For the foregoing reasons, the Tribunal found in favour of the Applicant and ordered the rescission of the decision to summarily dismiss her for serious misconduct, but should the Secretary-General decide in the interest of the Organization that the Applicant be compensated without further action being taken in her case, the Tribunal fixed the compensation to be paid to her at two years of her net base salary. The Tribunal also ordered that the Respondent pay her six months of her net base salary as compensation for the moral injury suffered.

    2. Judgement no. 1009 (26 July 2001): makil v. the SeCretary-general of the united nationS4

      Non-consensual special leave with full pay six months before retirement—

      Findings of fact by United Nations bodies—Basis for the altering of facts by the Tribunal—Staff regulation 5.2 and staff rule 105.2(a)(i) on special leave—Proof of an ulterior, improper motive—Urgency of situation preventing an investigation or hearing—Right to express opposing views—Right to counsel—Question of a precipitous expulsion from one’s office

      The Applicant, who had joined the International Trade Centre UNCTAD/WTO (ITC) on 12 August 1968 as an Economic Affairs Officer, was subsequently promoted, on 12 June 1994, to Deputy Executive Director of ITC, at the D-2 level. On

      2 December 1996, the Applicant was placed on special leave with full pay through

      31 May 1997, at which time he retired. During his United Nations service, the Applicant received four performance evaluations covering the period from August 1968 to April 1981, receiving overall ratings from “very good” to an “exceptionally competent staff member of unusual merit”.

      Sometime during the early fall of 1996, the Executive Director met privately with the Applicant and allegedly warned him that he needed to change his attitude towards the internal reform process instituted by the Executive Director. During the last week of October 1996, a team from the Office of Internal Oversight Services (OIOS) visited the offices of ITC in Geneva in order to review the Centre’s programme of work and administrative practices and subsequently issued a report emphasizing the Centre’s lack of delegation of authority, responsibility and accountability. By letter of 2 December 1996, the Executive Director informed the Applicant that his “lack of commitment and support in implementing the reform . . . and our increasingly divergent views and consequent difficulties to work as a management team have led me to conclude that your involvement in the process would constitute a serious impediment to the success of the overall exercise”. The Executive Director further informed the Applicant in the letter that he was placing him on special leave with full pay immediately, until the date of his retirement. The Applicant was also informed that his access to documentation was limited to his official status file, and he was requested to vacate his office by noon the following day, 5 December 1996. The Executive Director sent a memorandum to all ITC staff informing them of his decision.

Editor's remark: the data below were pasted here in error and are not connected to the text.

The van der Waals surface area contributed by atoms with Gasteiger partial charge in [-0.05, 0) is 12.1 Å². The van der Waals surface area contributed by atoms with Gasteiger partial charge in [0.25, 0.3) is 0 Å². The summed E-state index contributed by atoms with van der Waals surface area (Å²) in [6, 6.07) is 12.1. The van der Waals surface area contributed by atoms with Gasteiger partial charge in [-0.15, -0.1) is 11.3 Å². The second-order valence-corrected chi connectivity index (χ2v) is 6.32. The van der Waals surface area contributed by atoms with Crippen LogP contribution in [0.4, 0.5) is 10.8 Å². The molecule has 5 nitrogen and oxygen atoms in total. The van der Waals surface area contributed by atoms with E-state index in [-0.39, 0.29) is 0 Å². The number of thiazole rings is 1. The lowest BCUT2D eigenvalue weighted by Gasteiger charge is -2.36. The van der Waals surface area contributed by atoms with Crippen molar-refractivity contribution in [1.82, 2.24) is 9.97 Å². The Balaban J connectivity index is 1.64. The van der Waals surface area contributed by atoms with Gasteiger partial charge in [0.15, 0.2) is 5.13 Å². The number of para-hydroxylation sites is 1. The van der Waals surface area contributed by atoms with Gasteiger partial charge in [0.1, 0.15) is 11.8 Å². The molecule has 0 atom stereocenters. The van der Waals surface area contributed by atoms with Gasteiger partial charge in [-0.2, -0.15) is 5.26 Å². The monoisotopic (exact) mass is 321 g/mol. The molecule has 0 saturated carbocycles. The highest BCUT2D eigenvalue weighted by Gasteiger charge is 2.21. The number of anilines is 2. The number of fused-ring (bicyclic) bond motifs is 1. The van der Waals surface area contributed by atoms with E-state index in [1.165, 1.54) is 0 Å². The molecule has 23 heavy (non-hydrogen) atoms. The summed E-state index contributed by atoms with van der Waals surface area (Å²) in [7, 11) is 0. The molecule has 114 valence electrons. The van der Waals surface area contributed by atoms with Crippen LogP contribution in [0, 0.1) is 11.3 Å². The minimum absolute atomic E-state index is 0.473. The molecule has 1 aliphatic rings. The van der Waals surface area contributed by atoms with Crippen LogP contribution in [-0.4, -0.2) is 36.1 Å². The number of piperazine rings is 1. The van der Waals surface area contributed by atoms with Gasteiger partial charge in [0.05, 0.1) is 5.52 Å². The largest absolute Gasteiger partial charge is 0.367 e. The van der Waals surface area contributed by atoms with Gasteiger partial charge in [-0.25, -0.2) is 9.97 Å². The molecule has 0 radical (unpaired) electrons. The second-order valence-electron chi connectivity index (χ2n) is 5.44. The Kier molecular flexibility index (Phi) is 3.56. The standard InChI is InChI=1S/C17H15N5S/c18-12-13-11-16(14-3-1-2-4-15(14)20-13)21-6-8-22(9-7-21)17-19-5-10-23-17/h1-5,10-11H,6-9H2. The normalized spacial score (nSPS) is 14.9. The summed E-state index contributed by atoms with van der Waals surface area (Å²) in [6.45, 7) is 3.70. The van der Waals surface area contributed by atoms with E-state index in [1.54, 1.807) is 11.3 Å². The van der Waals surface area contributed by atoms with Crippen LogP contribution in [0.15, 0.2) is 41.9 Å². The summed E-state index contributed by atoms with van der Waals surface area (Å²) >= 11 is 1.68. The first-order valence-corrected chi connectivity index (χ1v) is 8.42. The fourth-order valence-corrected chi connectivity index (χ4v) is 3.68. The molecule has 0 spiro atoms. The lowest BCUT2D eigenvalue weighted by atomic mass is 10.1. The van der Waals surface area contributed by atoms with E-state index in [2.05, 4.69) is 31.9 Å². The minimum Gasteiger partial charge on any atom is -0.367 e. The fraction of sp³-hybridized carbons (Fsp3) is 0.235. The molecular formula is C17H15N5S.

The Applicant had submitted that “the hearing of the present appeal before the Tribunal was de novo, the so-called findings of the Joint Appeals Board had no legal weight or priority”. The Tribunal, disagreeing with that submission, observed that its statute did not envisage that findings of fact upon which it had reached a decision would ordinarily or usually be made following its own investigations or upon facts found by the Tribunal itself. Rather, matters before the Tribunal arrived almost invariably after a preliminary investigation by a Joint Disciplinary Committee (JDC) or a Joint Appeals Board (JAB) or like body that carried out investigations and made findings of fact and then reported thereon. As the Tribunal pointed out, the exception to this general rule arose when the parties had no dispute as to the facts and the matter could be referred to the Tribunal in the first instance on the basis of “agreed facts”, in accordance with article 7 of the statute.

      Accordingly, the Tribunal would ordinarily operate on the facts found by the JDC or JAB or other primary fact-finding body, unless the Tribunal expressed reasons for not doing so, such as identifying a failure or insufficiency of evidence to justify the finding of fact allegedly made or where it identified prejudice or perversity on the part of the said fact-finding body or found that it had been influenced in making that finding of fact by some extraneous or irrelevant matter. At the same time, the Tribunal stressed that the above principles were applicable to findings of primary facts and had no bearing on the question of interpretation of documents or the drawing of inferences from primary facts, i.e., secondary facts.

      In consideration of the above, the Tribunal noted that there was an issue between the Applicant and the Executive Director of ITC as to whether the latter had...